I admit this sounds like a pain to me but if you have that many bristle worms and other critters, it may be less of a pain than removing them from a felt sock.

  • Richard [Rick] Allen…use mesh socks. The pods won’t get stuck in them.

  • Richard says:

    George
    Good idea. I will play with it an let everyone know. Thanks

    Mark
    I used to use mesh but I get great filtration with the felt. I have a large two sock- rectangular frames that slip into a holder, set up. Hold a lot of stuff. It also forces me to replace them quicker than mesh! I might order some more socks and replace the felt with mesh. Average changing 2x per week.
    I have a 40 gal sump with DIY glass partitions and is very over-crowded. My sump does some things very well but could have been designed better Stand is a modified cheap pine stand. It is too low. Above causes major pain changing socks. Next time I will do it differently. Changing socks will be a priority. Wish you had your tank build consulting offer when I built my system. It would have been the best $100.00 spent!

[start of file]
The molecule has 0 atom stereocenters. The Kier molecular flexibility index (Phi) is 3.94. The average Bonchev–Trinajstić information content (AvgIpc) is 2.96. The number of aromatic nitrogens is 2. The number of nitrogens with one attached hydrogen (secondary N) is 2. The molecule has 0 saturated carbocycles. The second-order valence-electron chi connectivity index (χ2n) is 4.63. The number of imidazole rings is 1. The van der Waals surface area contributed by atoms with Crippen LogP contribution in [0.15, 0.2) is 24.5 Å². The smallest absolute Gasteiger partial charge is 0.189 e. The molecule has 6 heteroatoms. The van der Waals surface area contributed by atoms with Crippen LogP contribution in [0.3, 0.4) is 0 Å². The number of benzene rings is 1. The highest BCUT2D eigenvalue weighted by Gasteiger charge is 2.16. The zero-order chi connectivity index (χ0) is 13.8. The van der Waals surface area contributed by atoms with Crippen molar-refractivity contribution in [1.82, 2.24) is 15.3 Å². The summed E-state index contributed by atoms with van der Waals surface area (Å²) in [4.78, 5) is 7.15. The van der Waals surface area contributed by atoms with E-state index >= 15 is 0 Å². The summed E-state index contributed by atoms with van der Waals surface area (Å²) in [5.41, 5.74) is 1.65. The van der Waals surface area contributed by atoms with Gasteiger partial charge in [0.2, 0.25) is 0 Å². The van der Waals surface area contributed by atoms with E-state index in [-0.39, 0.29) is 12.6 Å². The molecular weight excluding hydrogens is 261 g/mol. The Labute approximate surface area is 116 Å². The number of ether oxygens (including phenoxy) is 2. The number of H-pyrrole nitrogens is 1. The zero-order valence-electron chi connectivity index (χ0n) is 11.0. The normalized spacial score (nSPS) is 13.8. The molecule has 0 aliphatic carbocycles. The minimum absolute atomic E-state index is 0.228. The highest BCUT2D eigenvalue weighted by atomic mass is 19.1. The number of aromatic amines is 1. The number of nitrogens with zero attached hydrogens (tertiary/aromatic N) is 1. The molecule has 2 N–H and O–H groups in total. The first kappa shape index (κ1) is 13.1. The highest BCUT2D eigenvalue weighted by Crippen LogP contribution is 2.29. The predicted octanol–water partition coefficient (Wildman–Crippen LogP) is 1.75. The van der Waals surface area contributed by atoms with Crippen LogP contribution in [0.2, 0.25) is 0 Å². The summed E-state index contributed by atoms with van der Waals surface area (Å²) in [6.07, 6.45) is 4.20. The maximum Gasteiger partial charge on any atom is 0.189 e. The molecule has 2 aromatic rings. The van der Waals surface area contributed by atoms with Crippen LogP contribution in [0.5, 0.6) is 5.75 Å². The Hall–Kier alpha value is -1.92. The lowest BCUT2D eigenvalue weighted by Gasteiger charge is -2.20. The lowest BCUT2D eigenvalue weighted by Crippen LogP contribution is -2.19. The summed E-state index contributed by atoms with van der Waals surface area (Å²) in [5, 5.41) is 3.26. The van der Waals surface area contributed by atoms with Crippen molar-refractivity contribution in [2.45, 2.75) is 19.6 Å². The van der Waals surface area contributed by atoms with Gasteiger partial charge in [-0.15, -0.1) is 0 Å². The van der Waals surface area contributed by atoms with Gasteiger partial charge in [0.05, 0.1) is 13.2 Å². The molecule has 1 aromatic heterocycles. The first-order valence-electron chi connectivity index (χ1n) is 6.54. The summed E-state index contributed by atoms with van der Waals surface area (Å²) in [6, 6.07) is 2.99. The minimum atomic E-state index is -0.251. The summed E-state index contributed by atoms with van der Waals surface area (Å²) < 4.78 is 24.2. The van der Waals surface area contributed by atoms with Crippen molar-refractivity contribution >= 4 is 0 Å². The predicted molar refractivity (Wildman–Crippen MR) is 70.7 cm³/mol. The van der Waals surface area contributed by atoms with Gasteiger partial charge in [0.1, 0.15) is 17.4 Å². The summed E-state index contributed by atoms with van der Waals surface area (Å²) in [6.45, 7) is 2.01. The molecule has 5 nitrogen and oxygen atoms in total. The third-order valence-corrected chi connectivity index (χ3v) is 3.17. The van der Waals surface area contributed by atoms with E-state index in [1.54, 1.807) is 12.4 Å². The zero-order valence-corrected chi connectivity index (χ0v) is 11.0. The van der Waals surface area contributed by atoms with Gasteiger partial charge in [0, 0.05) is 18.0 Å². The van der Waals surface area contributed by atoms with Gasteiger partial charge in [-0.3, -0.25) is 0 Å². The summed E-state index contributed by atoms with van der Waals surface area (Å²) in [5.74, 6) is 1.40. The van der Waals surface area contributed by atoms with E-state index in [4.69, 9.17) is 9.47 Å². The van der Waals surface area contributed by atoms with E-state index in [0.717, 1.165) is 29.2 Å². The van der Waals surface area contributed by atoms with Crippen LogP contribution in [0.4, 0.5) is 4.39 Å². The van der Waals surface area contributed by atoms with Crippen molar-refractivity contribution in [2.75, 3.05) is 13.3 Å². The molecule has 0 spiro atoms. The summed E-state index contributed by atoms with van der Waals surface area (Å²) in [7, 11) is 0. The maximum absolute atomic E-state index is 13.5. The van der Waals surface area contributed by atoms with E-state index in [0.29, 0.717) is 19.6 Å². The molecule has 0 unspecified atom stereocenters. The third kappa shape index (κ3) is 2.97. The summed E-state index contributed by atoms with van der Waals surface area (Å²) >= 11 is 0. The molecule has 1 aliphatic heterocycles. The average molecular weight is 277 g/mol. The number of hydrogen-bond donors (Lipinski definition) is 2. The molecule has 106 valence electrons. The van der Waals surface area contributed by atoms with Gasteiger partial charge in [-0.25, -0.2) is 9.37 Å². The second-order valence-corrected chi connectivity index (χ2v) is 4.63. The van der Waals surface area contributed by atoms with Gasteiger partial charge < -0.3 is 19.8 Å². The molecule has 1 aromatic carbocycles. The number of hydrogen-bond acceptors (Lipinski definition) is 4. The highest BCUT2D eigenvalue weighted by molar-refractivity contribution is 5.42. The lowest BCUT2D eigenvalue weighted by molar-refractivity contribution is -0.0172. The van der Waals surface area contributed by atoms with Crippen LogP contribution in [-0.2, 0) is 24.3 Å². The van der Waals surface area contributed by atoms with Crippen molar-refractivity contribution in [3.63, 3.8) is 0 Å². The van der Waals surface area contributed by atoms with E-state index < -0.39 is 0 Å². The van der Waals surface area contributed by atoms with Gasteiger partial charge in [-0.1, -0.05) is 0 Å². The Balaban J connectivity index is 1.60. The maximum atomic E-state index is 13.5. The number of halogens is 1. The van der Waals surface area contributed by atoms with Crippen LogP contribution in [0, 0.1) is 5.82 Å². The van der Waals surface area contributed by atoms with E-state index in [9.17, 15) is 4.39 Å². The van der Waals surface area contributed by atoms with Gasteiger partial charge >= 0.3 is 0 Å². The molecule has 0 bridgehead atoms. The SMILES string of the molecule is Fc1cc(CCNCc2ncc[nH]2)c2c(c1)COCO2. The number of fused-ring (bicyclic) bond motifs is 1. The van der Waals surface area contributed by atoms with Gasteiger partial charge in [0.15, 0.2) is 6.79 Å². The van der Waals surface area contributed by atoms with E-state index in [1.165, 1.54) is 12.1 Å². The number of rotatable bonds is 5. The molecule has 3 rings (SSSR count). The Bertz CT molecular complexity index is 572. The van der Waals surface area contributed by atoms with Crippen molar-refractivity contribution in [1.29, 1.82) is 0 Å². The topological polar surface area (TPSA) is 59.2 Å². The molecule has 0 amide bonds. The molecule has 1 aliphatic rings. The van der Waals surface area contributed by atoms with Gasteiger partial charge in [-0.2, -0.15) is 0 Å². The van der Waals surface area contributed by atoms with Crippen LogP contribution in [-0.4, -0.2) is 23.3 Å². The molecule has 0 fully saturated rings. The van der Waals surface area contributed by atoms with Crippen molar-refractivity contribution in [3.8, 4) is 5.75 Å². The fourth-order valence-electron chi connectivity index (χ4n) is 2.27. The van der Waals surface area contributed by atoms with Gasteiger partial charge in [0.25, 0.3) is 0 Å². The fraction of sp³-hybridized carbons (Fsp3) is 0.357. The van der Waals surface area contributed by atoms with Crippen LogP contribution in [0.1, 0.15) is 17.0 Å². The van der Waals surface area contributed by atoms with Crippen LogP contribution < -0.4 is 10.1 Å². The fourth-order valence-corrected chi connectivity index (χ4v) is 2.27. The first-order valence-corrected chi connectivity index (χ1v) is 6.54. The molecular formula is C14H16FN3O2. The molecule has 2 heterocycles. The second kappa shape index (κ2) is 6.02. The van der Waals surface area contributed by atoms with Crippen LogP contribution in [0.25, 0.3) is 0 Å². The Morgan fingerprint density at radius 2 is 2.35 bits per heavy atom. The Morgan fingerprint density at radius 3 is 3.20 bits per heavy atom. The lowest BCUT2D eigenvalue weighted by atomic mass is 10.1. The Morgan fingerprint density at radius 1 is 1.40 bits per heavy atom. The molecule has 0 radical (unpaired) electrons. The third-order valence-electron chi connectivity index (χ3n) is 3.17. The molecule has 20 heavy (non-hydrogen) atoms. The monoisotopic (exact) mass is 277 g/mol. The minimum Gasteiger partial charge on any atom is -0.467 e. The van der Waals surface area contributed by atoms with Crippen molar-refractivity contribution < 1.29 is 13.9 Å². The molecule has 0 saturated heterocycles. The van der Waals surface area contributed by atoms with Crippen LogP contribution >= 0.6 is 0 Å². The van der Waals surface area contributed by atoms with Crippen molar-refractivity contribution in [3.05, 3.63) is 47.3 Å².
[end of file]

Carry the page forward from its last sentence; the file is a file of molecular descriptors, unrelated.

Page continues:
Richard

  • Tony says:

    Richard – You always upgrade your saltwater tank and buy Mark’s No Nonsense Guide to Moving and Upgrading a Saltwater Tank. (Shameless plug for Mark’s book 🙂

  • Richard Allen says:

    Tony
    Already have it, it was also not available when I built my tank. Its all Mark’s fault…no consulting, no book, heck I didn’t even know about his books that were in print 2 years ago! He failed to make me aware of them!

    Richard

  • Brandon says:

    Good! I’m glad I’m not the only one who felt guilty washing them down the drain. I just couldn’t do it. I always have tried to save all the pods I could when changing my filter socks. Then throw them in the fuge so they don’t get eaten immediately.

  • Kyle O says:

    My nine-year-old loves “saving pods” with me. Her little fingers are much better at plucking the smaller pods from the filter sock (turned inside out). We also go through this routine when it is time to remove some Macro Algae from the Refugium.

    I have a feeling that this is teaching her a bigger lesson in the long run…….

  • melody says: